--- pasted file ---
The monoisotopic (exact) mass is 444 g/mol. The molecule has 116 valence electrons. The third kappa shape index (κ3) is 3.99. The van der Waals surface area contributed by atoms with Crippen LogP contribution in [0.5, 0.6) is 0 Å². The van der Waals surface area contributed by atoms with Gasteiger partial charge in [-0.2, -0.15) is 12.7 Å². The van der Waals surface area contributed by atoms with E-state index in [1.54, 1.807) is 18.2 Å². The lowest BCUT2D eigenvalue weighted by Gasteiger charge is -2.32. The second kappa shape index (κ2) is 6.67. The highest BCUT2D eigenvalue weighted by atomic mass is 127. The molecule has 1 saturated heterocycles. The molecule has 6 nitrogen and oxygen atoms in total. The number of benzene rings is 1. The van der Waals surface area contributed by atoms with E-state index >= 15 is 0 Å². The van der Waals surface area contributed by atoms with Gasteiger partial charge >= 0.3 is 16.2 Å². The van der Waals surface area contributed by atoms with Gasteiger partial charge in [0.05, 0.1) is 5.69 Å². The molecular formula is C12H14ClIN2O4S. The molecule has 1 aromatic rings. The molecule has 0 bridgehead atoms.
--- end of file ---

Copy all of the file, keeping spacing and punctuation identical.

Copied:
The monoisotopic (exact) mass is 444 g/mol. The molecule has 116 valence electrons. The third kappa shape index (κ3) is 3.99. The van der Waals surface area contributed by atoms with Crippen LogP contribution in [0.5, 0.6) is 0 Å². The van der Waals surface area contributed by atoms with Gasteiger partial charge in [-0.2, -0.15) is 12.7 Å². The van der Waals surface area contributed by atoms with E-state index in [1.54, 1.807) is 18.2 Å². The lowest BCUT2D eigenvalue weighted by Gasteiger charge is -2.32. The second kappa shape index (κ2) is 6.67. The highest BCUT2D eigenvalue weighted by atomic mass is 127. The molecule has 1 saturated heterocycles. The molecule has 6 nitrogen and oxygen atoms in total. The number of benzene rings is 1. The van der Waals surface area contributed by atoms with E-state index >= 15 is 0 Å². The van der Waals surface area contributed by atoms with Gasteiger partial charge >= 0.3 is 16.2 Å². The van der Waals surface area contributed by atoms with Gasteiger partial charge in [0.05, 0.1) is 5.69 Å². The molecular formula is C12H14ClIN2O4S. The molecule has 1 aromatic rings. The molecule has 0 bridgehead atoms.